Sheffield Solar, based in the Department of Physics at the University of Sheffield, has launched a service which provides forecasts for energy generation from photovoltaic (PV) systems in the UK for up to 72 hours ahead.
The research unit is making the tool available for free for a trial period but seeks feedback from traders and generators in order to refine the product.
The service builds on two years’ work with National Grid and is intended to help traders, generators and grid operators balance and optimise the system and their portfolios.
By giving them a better picture of how much power is likely to be generated from the UK’s 12GW of solar PV capacity, total system costs can be reduced. That could result in lower costs for market actors, but also lower electricity bills for some 30 million UK households.
Better data enables more accurate forecasting. This can help generators and traders reduce the penalties they face for getting their supply/demand balance wrong, costs which are passed onto customers.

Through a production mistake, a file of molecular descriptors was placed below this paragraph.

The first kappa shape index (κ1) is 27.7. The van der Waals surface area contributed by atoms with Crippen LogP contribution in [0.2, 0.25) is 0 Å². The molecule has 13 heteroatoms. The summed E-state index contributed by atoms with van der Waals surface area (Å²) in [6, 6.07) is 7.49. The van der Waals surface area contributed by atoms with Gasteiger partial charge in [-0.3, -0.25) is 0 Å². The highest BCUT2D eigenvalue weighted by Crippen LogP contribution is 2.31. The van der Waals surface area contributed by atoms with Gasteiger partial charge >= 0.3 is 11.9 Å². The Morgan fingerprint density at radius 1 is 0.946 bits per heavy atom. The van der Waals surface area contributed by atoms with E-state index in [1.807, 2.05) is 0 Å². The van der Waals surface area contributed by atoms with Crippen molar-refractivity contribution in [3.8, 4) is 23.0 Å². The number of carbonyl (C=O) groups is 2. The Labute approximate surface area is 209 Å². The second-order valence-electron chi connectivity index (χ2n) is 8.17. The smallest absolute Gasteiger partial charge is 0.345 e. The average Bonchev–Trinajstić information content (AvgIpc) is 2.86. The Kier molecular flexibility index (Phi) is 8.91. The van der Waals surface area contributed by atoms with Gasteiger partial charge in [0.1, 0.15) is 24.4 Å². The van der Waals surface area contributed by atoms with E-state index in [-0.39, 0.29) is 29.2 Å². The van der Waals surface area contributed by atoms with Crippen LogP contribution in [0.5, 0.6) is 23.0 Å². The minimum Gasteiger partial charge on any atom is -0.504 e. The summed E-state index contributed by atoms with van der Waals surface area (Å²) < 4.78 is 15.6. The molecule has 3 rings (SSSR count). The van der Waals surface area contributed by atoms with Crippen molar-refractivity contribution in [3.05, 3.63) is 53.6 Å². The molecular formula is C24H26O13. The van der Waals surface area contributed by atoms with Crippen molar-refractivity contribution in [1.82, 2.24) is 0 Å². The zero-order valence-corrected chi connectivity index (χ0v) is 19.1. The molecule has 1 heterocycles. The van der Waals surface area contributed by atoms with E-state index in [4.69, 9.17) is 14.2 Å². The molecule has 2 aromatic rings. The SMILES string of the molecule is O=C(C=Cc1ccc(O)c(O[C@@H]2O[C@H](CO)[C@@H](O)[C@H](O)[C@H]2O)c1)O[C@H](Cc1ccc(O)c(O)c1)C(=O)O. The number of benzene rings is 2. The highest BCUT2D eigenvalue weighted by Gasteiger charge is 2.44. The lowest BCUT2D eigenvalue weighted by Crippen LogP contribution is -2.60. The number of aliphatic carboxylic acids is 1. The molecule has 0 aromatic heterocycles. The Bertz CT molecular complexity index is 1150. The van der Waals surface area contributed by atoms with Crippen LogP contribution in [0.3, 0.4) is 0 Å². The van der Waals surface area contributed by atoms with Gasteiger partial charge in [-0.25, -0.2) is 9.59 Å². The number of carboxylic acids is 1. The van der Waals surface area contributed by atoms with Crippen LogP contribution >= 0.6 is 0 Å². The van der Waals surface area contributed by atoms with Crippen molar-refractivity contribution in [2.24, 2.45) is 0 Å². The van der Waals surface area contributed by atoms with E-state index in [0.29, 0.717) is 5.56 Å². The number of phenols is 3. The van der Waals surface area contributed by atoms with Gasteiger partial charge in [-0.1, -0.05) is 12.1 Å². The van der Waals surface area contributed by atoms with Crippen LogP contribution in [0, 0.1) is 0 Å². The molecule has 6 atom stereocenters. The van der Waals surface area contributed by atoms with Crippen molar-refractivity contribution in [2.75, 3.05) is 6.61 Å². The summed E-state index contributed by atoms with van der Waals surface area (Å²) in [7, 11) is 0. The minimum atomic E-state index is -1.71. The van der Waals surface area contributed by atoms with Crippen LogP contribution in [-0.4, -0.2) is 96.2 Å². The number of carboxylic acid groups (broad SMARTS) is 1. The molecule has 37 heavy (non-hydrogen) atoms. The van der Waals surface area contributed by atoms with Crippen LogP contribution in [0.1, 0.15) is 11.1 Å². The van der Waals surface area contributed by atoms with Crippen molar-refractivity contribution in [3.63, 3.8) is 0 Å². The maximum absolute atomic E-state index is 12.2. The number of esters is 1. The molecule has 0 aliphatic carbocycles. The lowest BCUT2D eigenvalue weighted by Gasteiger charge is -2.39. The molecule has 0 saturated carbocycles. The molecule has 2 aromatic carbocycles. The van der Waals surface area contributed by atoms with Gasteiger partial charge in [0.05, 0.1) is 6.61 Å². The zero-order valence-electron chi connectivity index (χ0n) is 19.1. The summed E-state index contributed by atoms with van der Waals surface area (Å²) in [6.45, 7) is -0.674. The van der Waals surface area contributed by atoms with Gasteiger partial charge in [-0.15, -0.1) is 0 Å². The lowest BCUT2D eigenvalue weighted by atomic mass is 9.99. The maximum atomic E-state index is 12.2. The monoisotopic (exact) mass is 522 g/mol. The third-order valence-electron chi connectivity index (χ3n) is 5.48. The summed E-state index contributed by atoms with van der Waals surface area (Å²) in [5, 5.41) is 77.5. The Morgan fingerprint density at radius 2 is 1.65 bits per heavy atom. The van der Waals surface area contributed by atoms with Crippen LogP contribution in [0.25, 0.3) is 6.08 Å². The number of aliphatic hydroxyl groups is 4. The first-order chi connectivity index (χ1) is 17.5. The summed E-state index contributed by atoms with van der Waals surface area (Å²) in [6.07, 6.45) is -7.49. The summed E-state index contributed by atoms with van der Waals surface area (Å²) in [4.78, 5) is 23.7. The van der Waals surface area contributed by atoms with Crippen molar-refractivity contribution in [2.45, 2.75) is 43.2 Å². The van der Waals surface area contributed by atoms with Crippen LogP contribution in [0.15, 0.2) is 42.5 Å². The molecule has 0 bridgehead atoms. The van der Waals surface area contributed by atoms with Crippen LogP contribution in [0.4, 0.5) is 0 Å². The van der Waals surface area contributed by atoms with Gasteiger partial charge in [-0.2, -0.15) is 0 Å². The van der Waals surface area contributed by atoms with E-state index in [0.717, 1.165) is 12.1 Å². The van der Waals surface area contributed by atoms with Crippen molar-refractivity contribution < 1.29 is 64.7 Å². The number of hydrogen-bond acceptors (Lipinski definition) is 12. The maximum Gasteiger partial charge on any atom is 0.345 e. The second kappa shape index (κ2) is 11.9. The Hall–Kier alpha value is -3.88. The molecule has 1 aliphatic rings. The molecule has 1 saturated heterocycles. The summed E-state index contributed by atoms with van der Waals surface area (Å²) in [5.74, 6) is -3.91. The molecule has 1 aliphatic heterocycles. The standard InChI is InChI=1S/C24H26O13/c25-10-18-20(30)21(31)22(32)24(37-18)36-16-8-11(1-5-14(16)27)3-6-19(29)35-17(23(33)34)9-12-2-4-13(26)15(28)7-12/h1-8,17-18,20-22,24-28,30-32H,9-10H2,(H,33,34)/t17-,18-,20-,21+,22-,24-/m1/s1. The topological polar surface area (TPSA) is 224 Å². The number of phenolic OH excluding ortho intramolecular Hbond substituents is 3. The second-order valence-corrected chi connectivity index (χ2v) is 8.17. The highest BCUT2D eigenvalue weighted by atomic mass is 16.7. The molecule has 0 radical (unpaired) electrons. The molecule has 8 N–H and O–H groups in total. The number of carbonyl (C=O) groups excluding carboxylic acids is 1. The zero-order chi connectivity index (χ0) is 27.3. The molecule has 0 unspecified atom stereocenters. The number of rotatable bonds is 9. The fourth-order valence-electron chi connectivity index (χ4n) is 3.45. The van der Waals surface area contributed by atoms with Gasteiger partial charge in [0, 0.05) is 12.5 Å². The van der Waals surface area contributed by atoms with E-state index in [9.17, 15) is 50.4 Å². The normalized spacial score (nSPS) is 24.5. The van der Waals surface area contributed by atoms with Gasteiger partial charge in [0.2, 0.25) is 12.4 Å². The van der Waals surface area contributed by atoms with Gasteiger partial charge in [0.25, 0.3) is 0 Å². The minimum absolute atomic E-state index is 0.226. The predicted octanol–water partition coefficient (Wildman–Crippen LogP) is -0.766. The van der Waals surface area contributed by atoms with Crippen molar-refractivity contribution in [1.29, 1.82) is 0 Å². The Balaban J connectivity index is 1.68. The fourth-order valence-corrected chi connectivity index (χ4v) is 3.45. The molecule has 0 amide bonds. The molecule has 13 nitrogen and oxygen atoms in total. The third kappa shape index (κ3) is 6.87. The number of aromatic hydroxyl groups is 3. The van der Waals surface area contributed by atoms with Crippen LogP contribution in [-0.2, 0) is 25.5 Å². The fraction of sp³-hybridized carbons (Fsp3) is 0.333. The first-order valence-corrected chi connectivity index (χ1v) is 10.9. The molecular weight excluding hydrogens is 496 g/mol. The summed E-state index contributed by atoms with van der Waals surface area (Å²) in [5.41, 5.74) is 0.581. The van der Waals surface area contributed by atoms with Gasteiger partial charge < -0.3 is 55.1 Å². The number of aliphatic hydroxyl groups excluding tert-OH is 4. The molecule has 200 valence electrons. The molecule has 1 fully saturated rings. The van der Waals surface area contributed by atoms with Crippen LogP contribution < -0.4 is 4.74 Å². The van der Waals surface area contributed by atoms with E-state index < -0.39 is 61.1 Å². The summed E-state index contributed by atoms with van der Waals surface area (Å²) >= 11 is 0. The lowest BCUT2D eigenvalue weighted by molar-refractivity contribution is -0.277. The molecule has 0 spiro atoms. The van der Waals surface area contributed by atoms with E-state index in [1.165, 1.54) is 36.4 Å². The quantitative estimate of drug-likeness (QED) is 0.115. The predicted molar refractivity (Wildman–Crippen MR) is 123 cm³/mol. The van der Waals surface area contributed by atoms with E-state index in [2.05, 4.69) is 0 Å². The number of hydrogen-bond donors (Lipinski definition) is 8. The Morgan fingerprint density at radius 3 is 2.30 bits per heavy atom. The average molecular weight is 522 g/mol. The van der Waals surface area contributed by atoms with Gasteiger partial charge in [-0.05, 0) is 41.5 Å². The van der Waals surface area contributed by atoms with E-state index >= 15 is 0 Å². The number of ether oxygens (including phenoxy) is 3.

It could also enable National Grid to spend less on procuring balancing services – paying people to turn on generators or paying them to turn off – which means lower bills all round.
National Grid already uses Sheffield’s real time PV forecasting tool, but the new service allows them, and others, to plan ahead.
Updated frequently, it combines weather forecast data with the data from live generating systems to provide a forecast for the next 72 hours.
The service is currently being trialled on the University of Sheffield’s Sheffield Solar website. The group has plans to develop the service with researchers initially releasing a half hourly forecast, followed by a regional forecast and finally they intend to provide forecasts for individual systems around Great Britain.
Business development manager Aldous Everard told The Energyst that the service may ultimately go beyond half hourly data and into more granular detail, but that Sheffield Solar was keen to receive feedback from users.
“We’re interested in user responses and to find out what traders want so we can further develop the product,” he said. “We’re looking for answers as well.”
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